They basically test every potential combination of software, firmware and patches, bundle them together in a complete package, and allow the IT staff to simply select their desired validated state and click upgrade. VxRail Analytical consulting engine knows the deployed state of every cluster so that you can globally monitor the life cycle of your entire VxRail environment. They have taken the guesswork out of patching to reduce risk to the business!
The upgrade process completes in as few as four steps. The first step is to download the desired validate state bundle. This is done either via the Internet or if you have a higher security environment, updates can be applied via a local network drive or a USB storage device.
Unlike competitors in this space, VxRail is the only product that includes every component in the cluster: VxRail HCI Systems Software, ESXi, vSAN, vCenter, Firmware and drivers. This allows them to have ensure that all components deployed through an upgrade are thoroughly tested together as a single unit.
After the bundle is downloaded, an automated readiness check is completed to ensure that the cluster is in a state where it is ready to be upgraded. This step lists the components that will be upgraded, whether or not reboots will be required and an estimated time for completion. Once the checks are complete, the bundle is staged to be deployed.
The next step is for the administrator clicks start on the upgrade, which is performed in an automated fashion. The upgrade process is a rolling, non-disruptive process in which the VMs are relocated to other nodes in the cluster akin to a standard VMware upgrade. In order to speed up the upgrade process, the bundle is pre-staged to the next node in the upgrade sequence. Finally, once the cluster is completely upgraded, the upgrade performs its post check and makes the recently installed bundle the new recovery bundle. It’s that simple.
So why is this important? IT staff is constantly asked to do more with less. VxRail is a great way for customers to reduce the overhead associated with lifecycle management. VxRail takes the guess work out of upgrades, major releases or even quick security patches. It frees up the administrator to perform other business critical tasks and assures that your environment is in a continuously validated state.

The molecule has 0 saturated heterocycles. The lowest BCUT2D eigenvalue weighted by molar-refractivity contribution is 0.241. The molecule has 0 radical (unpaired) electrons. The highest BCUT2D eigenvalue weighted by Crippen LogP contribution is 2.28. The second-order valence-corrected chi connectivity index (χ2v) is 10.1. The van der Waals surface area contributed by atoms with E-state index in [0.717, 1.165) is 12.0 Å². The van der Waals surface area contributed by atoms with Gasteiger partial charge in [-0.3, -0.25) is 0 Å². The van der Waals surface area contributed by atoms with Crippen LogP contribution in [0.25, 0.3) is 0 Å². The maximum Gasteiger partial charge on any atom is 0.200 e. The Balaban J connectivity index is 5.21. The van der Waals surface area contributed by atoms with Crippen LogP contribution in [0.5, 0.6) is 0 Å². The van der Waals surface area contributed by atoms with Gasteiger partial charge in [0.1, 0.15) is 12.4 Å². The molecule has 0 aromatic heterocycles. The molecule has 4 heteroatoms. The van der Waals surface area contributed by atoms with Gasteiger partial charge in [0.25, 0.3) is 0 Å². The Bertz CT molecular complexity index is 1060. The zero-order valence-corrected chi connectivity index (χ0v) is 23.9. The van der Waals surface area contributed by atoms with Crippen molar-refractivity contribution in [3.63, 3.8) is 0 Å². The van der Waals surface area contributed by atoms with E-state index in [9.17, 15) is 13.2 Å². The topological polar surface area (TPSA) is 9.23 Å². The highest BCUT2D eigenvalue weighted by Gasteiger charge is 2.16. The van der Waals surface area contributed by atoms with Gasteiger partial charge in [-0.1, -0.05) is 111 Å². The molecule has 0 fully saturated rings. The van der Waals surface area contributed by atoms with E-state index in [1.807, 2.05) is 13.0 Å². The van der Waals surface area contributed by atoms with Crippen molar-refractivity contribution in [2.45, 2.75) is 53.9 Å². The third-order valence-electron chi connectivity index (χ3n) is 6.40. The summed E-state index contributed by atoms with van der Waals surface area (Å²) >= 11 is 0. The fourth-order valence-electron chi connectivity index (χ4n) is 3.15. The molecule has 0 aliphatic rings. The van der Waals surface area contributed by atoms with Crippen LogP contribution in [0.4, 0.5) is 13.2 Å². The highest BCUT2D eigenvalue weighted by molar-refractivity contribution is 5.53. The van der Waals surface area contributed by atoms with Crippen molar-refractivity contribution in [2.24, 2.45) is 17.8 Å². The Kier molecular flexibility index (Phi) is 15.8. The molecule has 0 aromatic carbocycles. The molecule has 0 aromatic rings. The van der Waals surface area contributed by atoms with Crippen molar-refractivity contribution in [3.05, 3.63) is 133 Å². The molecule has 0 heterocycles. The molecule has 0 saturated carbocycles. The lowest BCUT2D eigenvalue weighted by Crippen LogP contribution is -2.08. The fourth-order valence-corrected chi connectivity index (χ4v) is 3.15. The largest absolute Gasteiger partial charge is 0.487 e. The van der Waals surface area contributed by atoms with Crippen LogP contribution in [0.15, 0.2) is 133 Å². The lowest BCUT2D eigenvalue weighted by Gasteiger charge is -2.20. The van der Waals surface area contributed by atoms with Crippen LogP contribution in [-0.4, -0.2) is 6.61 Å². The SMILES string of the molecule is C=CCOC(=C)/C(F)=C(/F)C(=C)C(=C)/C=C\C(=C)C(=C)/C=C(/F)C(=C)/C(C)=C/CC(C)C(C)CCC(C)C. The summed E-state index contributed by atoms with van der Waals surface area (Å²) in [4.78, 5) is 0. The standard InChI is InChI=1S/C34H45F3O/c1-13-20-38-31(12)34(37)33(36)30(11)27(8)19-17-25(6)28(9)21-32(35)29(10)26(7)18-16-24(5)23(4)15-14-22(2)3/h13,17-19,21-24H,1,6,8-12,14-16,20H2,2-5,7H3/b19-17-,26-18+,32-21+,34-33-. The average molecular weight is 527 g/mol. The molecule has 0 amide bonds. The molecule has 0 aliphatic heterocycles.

Explore more with WWT
This is just one aspect of why VxRail is a popular choice for customers today. We've spent many hours testing VxRail with Dell EMC and have countless VxRail clusters running in our labs today to show various soultions built on VxRail. Additonally, we have a hands-on lab where customers can explore the features and functionality of VxRail for themselves.
If you want to dive deeper in to VxRail or HCI as whole, we offer a HCI Workshop to explore the ways that you can leverage HCI to take your infrastructure to the next level.
- Villars, R.L., Sheppard, E., Marden, M. (2017, October). The Business Value of Modernizing Infrastructure with Hyper-Converged Systems. IDC. 1-14. Retrieved from partner.dell.com.
- Sheppard, E., Marden, M. (October 2018). Delivering Efficent Business Expansion with Dell EMC VMware-Based HCI. IDC. 1-17. Retrived from partner.dell.com.
- (December 2019). Dell EMC VxRail System Techbook. Dell Technology Solutions. 39 Retrieved from partner.dell.com.